Mapping and Modeling the Nanomechanics of Bare and Protein-Coated Lipid Nanotubes


N° DOI: 10.011031

The authors Guillaume LAMOUR, Antoine ALLARD, Juan PELTA, Sid LABDI, Martin LENZ and Clément CAMPILLO , members of Respore, published an article called “Cartography and modelling of the nanomechanics of protein-coated naked lipid nanotubes” in the Health section, Welfare, Biotechnology and Industry.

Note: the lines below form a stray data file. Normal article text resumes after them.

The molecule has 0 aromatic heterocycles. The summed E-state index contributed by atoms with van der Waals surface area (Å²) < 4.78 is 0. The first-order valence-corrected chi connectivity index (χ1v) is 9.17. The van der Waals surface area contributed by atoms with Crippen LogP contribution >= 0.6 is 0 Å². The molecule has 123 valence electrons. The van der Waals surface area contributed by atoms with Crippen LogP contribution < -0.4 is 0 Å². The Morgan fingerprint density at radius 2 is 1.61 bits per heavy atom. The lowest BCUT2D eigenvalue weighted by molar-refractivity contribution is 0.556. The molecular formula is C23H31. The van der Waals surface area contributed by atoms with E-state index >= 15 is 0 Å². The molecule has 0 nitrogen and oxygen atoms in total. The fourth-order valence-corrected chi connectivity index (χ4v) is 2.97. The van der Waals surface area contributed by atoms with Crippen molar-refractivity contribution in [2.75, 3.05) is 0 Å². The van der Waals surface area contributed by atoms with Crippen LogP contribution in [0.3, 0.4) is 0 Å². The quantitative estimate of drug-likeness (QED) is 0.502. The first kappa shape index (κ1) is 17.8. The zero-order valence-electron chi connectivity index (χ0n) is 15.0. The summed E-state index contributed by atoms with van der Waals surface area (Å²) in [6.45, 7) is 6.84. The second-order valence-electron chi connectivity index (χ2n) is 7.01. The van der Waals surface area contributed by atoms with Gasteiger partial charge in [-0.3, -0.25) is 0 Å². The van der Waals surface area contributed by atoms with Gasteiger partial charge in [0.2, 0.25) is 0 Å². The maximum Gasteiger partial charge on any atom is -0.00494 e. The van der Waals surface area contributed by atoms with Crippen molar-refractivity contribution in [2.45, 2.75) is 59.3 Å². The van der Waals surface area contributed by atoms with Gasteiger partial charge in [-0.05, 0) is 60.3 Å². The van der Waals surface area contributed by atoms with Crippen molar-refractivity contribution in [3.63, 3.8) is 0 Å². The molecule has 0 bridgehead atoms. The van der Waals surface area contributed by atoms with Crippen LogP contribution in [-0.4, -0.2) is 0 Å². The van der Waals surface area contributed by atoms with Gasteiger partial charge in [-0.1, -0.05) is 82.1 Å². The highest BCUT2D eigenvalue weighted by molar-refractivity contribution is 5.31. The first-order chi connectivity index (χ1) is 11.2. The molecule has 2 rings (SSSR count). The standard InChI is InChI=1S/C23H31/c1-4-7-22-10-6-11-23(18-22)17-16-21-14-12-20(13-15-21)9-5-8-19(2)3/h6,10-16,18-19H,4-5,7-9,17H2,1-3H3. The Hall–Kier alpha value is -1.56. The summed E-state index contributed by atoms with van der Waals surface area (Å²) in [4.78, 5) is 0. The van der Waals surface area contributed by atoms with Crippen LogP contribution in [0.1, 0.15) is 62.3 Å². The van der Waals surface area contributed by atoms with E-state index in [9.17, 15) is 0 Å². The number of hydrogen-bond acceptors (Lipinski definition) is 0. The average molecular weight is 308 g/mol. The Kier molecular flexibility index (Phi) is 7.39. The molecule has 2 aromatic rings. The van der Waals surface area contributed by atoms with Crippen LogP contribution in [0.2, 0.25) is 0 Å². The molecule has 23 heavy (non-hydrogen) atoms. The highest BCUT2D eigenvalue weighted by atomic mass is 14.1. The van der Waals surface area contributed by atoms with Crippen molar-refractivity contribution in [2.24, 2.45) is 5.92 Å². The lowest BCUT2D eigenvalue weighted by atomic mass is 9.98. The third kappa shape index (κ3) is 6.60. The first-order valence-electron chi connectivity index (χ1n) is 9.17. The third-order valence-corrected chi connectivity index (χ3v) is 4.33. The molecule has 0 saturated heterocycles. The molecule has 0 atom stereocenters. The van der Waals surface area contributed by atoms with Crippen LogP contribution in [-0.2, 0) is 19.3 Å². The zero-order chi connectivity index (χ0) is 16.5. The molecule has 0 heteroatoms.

Lipid bicouches are the membranes that delineate living cells and intracellular compartments. They constantly change shape, especially under the effect of the cytoskeleton, the dynamic network of biopolymers that controls the cell’s architecture. In particular, biological membranes form cylinders, called nanotubes, of 20 to 200 nm diameter. In vivo, these nanotubes are split by specialized proteins to form vesicles to transport molecules through the cell. The physical mechanisms by which nanotubes are formed and disassembled are not clear because there is no experimental technique giving access to their morphology and mechanics at the nanoscale. We are lifting this lock by developing a new platform for the study of nanotubes by atomic force microscopy (AFM). We study locally the mechanics and topography of these highly deformable biological nano-objects by identifying their surface with the tip of an AFM. We record at each point a force-indentation curve, allowing us to obtain simultaneously the morphology of the tubes as well as the tension and rigidity of curvature of their membrane. We apply this approach to nanotubes covered with a network of actin, a major cytoskeletal protein, and highlight the change in morphology and stiffness induced by actin. Our approach will make it possible to study the remodeling of nanotubes by other proteins and thus to dissect the physical mechanisms underlying the fundamental processes of intracellular traffic.


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